Himachal to consider imposition of water tax

Shimla: Defending the budget outlay for 2011-12, chief minister Prem Kumar Dhumal on Friday said that the government was considering imposition of water tax for mopping up additional revenues and plans to appoint the country’s first regulator for education sector.

Summing up the debate in which a record 48 lawmakers participated, Dhumal said that given the financial constraints the state was facing the fiscal deficit had been contained at 2.7 percent.

Making a mention about earlier attempts to impose generation tax on hydropower about which the assembly had even unanimously passed a bill that did not get the presidents assent, the chief minister sought cooperation from the opposition for legislating a law to impose water tax like that has been done by Jammu & Kashmir government. “It would bring in much needed additional revenue,” he said.

Responding to criticism over opening of many private universities, he said that no private university had been provided government land. Having enacted a law for setting up a regulatory commission for education, he said, “a regulator would soon be appointed to ensure that education standards are maintained.”

Dhumal denied congress lawmaker Mukesh Agnihotri’s allegation that the government was tapping phone of political opponents. “No phone of any political person was being tapped and I have even written to the prime minister stating that the state will not allow such an invasion of an individual’s privacy except where it is necessary to catch criminals and terrorists,” he said.

Making a comparison between the previous government and the present one, Dhumal said that whereas the states accumulate debt had increased from Rs 13,209 Cr in 2002-03 to Rs 21,248 Cr by 2007-08 and on 17th March, 2011 it was Rs 24.053 Cr. “During 5 years of the previous congress government the overall debt had increased by Rs 8032 Cr while the increase is only Rs 2812 Cr in 4 years of my government,” he said.

The chief minister pointed out that the previous government budget allocation in 5 years for capital investment was Rs 3852.19 Cr, the present government had allocated Rs 7180.56 Cr, for power sector against Rs 533.54 Cr earlier, the current government had allocated Rs 1479.80 crore of which Rs 456.50 Cr is proposed in the 2011-12 budget and for agriculture the amount has increased from Rs 845 Cr to 1428.12 Cr.

The 2011-12 budget proposal project a Rs 51.05 Cr revenue surplus for the year and the total loans proposed to be raised for meeting budgetary requirements are Rs 1647 Cr.

Holding that power sector was the biggest non-tax resource asset for additional revenues, he acknowledged that some of the big project has fallen behind commissioning schedules. NTPC’s 800 MW Kol Dam project that was expected to go on stream this year is now targeted to be commissioned in 2013, he said.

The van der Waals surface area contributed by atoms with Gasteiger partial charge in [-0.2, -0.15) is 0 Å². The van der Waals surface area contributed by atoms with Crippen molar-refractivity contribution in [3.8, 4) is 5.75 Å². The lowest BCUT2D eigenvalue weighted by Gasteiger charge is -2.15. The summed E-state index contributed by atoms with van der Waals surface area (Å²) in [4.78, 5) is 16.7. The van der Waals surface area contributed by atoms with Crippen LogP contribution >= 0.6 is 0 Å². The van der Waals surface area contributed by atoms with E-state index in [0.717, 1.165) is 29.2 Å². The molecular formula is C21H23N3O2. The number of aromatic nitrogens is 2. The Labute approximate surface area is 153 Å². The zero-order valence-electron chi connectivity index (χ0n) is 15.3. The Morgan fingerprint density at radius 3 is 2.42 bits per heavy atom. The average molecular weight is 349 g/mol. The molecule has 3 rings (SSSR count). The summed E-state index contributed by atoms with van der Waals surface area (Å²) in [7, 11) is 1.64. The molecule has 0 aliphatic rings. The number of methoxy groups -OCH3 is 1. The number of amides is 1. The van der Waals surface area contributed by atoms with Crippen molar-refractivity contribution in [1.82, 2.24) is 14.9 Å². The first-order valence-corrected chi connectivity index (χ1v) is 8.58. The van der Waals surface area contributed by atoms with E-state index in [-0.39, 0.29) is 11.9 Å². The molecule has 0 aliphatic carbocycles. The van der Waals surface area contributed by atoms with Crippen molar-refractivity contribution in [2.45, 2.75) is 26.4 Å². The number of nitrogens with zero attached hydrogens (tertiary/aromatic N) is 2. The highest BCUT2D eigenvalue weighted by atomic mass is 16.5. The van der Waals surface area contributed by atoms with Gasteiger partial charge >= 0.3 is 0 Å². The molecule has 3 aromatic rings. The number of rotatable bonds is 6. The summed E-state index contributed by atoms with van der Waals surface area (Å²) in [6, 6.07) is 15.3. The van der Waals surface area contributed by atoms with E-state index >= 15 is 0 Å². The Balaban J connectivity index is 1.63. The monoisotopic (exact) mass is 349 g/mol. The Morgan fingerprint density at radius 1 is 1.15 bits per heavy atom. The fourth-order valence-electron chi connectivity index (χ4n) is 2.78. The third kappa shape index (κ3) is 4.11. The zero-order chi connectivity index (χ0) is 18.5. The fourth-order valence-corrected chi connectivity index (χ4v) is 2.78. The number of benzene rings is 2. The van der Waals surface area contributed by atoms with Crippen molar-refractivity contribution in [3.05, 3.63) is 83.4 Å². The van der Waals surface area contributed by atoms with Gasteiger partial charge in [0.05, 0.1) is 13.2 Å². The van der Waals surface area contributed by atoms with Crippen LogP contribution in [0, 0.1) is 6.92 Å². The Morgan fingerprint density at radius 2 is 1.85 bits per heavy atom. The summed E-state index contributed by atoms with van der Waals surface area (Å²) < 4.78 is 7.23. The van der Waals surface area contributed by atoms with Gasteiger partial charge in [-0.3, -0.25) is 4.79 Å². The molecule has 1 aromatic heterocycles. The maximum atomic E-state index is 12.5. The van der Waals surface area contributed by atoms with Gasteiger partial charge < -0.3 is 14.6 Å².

The government had set up directorate of energy and the task of awarding new projects was being speeded up. The new bidding policy for allotting project had begun to show results as of the 17 projects allocated on Wednesday, the bid winners had aggressively bid for providing more than 20 % free electricity additional to the 12 percent royalty the state is entitled to, said Dhumal.

Expressing his opposition to the 13th Finance Commission for capping of expenditure on salaries at 35 %, the chief minister said that applying the uniform formula for special category and other states was unjustified and the matter had been taken up with Prime Minister Manmohan Singh.

Burdened with Rs 2615 Cr of pay arrears and Rs 995 Cr of pension arrears on account of 5th Pay Commission recommendations, he said the government had already paid out Rs 1636 Cr of pay arrears and Rs 566 Cr of pension arrears.

Other than that additional dearness allowance of about Rs 1000 Cr had been paid to employees. Provided inflation is contained the government would make provisions to pay the remaining Rs 1406 Cr arrear by next year, said Dhumal.

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  1. says: Devinder K. Sharma

    If the proposed water tax is going to be an additional levy on the independent power producers(private investors) interested in investments in hydro-power sector, it is certainly going to have a cascading effect. Cascading taxation in neither good in law nor in practice. The State Government should internalize the proposed levy into the free power or royalty charges so that the basic tenets of taxation are not militated against. The existing charges,levies or imposts are already making exploitation of hydro-power potential in Himachal Pradesh less competitive as compared to other States and further loading would only make it almost entirely unattractive. Another problem being faced by the IPPs is that the power evacuation arrangements are extremely unsatisfactory due to the fact that the activity is a State owned monopoly. There is, therefore, utmost need to tread with caution in this field.

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